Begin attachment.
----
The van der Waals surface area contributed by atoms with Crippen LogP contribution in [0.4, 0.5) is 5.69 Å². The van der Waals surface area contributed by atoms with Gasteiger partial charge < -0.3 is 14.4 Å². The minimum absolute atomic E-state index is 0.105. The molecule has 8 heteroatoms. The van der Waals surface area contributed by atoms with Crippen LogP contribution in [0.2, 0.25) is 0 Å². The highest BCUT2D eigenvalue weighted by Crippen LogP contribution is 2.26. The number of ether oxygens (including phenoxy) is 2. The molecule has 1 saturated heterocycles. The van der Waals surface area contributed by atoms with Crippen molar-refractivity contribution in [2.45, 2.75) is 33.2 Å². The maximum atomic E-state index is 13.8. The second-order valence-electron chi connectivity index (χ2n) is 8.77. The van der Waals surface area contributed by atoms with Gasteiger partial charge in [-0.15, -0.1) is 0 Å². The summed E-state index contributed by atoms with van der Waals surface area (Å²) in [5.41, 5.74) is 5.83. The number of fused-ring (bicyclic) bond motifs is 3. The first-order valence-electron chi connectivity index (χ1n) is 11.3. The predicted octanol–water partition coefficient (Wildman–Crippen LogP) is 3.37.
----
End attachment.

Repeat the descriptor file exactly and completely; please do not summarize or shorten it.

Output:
The van der Waals surface area contributed by atoms with Crippen LogP contribution in [0.4, 0.5) is 5.69 Å². The van der Waals surface area contributed by atoms with Gasteiger partial charge < -0.3 is 14.4 Å². The minimum absolute atomic E-state index is 0.105. The molecule has 8 heteroatoms. The van der Waals surface area contributed by atoms with Crippen LogP contribution in [0.2, 0.25) is 0 Å². The highest BCUT2D eigenvalue weighted by Crippen LogP contribution is 2.26. The number of ether oxygens (including phenoxy) is 2. The molecule has 1 saturated heterocycles. The van der Waals surface area contributed by atoms with Crippen molar-refractivity contribution in [2.45, 2.75) is 33.2 Å². The maximum atomic E-state index is 13.8. The second-order valence-electron chi connectivity index (χ2n) is 8.77. The van der Waals surface area contributed by atoms with Gasteiger partial charge in [-0.15, -0.1) is 0 Å². The summed E-state index contributed by atoms with van der Waals surface area (Å²) in [5.41, 5.74) is 5.83. The number of fused-ring (bicyclic) bond motifs is 3. The first-order valence-electron chi connectivity index (χ1n) is 11.3. The predicted octanol–water partition coefficient (Wildman–Crippen LogP) is 3.37.